“Just as it would be foolish to focus unduly on short-term prospects when acquiring an entire company, we think it equally unsound to become mesmerized by prospective near term earning or recent trends in earnings when purchasing small pieces of a company; i.e. marketable common stocks”
Warren Buffett (who else?), Letter to Berkshire Hathaway shareholders, March 1978
I’ve been interested in share investment since the late 1990s, I’ve spent 12 years working for an investment bank (albeit on the debt side of the business), I’ve owned trackers, managed funds and individual shares. But I’m not sure I’ve ever really thought about shares in the way described in Buffett’s quote above.
Clearly, on a technical level, I realised pretty early on that a share represented exactly that – a small part of a company. I even grasped that the performance of the company was linked to the value of the share.
However, like many (most?) people I was distracted by the noise. The market.
“What is the market doing?”
“I’m sorry, the market is doing nothing. It is simply being. It is being a market.”
Said no one.
I was swayed by immediate, short-term views of parties who were motivated by interests opposed to my own (the media, market commentators, message boards).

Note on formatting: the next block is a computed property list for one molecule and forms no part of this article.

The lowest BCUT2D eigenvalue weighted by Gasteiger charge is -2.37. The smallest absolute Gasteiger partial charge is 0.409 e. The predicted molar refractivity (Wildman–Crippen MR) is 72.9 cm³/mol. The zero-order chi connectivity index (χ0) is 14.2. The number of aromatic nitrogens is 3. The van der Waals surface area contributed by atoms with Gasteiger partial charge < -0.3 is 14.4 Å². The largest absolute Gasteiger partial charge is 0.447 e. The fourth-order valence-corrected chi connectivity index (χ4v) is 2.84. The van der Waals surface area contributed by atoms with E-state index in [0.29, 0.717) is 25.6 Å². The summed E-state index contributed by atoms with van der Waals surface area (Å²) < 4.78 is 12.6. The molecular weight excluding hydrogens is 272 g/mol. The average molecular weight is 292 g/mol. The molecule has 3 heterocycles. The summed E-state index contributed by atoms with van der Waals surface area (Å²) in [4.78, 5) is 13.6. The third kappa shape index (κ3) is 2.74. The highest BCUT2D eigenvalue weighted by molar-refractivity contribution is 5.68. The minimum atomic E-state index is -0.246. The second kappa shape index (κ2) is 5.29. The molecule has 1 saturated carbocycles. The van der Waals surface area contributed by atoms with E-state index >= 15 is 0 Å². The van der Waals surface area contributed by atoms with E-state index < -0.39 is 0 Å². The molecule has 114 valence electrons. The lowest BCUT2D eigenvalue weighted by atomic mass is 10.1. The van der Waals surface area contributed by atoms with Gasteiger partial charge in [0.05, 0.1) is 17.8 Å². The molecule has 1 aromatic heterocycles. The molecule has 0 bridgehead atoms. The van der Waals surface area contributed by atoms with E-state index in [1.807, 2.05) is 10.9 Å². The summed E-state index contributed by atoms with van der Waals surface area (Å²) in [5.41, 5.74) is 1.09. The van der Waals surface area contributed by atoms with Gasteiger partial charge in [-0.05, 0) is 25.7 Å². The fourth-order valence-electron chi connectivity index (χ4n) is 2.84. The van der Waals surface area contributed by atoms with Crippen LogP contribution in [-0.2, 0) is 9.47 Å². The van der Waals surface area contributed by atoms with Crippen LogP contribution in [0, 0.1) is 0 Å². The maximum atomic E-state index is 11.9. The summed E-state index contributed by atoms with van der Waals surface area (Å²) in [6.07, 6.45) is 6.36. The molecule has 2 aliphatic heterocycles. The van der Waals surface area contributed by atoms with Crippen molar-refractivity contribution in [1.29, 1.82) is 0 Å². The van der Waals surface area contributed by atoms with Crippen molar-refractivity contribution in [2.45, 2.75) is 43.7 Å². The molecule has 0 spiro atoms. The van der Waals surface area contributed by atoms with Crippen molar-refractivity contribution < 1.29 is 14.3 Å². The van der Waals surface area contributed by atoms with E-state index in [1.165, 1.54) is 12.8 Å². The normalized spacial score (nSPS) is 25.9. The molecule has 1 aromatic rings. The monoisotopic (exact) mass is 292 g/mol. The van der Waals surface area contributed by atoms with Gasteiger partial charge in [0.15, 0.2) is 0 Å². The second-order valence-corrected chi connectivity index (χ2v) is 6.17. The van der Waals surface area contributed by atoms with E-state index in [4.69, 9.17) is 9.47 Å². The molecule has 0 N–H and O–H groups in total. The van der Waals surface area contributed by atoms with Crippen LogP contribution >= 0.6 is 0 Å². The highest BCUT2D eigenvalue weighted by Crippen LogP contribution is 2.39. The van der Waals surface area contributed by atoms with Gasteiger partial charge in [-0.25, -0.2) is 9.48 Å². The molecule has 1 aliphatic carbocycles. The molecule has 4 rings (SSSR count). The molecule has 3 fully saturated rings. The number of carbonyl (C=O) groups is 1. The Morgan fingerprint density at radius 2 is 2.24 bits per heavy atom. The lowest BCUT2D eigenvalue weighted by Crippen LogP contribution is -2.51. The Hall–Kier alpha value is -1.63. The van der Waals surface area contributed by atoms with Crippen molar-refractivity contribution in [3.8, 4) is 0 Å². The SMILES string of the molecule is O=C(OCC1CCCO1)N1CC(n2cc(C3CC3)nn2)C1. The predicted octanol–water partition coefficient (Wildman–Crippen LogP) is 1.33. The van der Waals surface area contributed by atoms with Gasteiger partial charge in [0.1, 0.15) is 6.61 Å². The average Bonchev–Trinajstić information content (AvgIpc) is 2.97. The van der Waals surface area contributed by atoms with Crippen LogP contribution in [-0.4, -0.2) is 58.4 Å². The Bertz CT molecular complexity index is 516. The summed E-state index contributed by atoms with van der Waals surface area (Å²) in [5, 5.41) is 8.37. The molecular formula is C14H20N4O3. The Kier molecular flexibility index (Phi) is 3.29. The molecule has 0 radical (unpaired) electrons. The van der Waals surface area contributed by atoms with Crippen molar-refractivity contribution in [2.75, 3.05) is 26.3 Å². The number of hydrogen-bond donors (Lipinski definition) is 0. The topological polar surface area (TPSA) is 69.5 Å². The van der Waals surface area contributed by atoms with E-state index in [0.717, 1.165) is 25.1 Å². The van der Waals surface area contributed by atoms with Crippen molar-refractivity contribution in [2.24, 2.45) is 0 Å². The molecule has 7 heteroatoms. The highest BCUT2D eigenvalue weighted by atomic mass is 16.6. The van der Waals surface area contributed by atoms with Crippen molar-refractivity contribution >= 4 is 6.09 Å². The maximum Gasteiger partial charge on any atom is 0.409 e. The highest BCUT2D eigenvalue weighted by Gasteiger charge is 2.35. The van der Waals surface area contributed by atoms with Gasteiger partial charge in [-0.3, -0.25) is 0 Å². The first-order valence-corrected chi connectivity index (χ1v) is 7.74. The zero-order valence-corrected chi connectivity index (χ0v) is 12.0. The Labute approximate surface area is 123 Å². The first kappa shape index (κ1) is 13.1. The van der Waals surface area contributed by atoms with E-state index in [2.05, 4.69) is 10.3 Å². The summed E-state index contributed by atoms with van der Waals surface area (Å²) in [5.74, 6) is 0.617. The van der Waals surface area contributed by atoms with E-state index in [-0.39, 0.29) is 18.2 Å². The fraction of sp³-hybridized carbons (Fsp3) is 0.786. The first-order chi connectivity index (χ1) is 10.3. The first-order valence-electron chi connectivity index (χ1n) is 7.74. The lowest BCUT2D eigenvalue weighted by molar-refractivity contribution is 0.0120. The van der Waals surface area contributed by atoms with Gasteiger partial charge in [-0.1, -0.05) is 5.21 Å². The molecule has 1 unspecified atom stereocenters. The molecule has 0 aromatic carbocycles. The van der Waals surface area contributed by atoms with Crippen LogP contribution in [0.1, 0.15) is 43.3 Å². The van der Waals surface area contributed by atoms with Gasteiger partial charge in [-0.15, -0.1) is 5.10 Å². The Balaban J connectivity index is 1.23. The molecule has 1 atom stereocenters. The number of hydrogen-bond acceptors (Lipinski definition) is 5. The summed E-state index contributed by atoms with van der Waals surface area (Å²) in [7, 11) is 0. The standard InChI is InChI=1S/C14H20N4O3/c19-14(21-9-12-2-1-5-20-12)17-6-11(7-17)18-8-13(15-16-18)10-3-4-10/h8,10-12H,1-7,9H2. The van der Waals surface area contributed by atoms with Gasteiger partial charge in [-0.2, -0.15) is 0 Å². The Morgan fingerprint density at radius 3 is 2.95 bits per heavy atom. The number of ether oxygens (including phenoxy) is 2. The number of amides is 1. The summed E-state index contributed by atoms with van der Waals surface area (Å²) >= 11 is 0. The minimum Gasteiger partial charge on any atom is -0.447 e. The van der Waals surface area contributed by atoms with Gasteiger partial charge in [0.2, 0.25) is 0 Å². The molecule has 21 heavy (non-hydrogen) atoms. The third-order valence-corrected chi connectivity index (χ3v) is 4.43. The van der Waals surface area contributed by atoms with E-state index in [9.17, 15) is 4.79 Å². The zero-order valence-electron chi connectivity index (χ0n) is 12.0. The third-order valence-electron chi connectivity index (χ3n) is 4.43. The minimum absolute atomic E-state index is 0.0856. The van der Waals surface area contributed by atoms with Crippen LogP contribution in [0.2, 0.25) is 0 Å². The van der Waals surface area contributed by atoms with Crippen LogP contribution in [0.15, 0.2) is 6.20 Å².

But reading the quote above, and other related Buffett-isms has had a profound effect on me.
I want to own a portfolio of businesses. I want those businesses to be well run by managers I can trust. I want them to be profitable and growing. I want the managers in charge of my businesses to be skilled at deploying capital in order to achieve a good return without taking excessive risk. I want my companies to act responsibly and ethically.
Unlike Buffett, I cannot afford to purchase a company.
Instead I’m going to purchase parts of companies. Earth-dwellers call these parts of companies, variously, shares, stocks, equities, valeurs mobilières.
The market is important, obviously. As are share prices. But only in helping me determine whether I’m happy to purchase the company, and its future prospects, for the price that is currently offered.
Once I’ve purchased my company (or my share of it), provided I am happy to own it for the long term (why else have I just bought it?), then I care not where the price is today, last year, next month*.
* Unless the ‘market’ generously decides to put my favourite companies on sale, in which case perhaps I can afford to buy more.
So, from now on, I’m going to concentrate on the company behind the share, the performance rather than the puff, the progress rather than the hysteria. That way the route towards riches investment returns lives.
We’ll see. The best laid plans of mice and men and all that kerfuffle….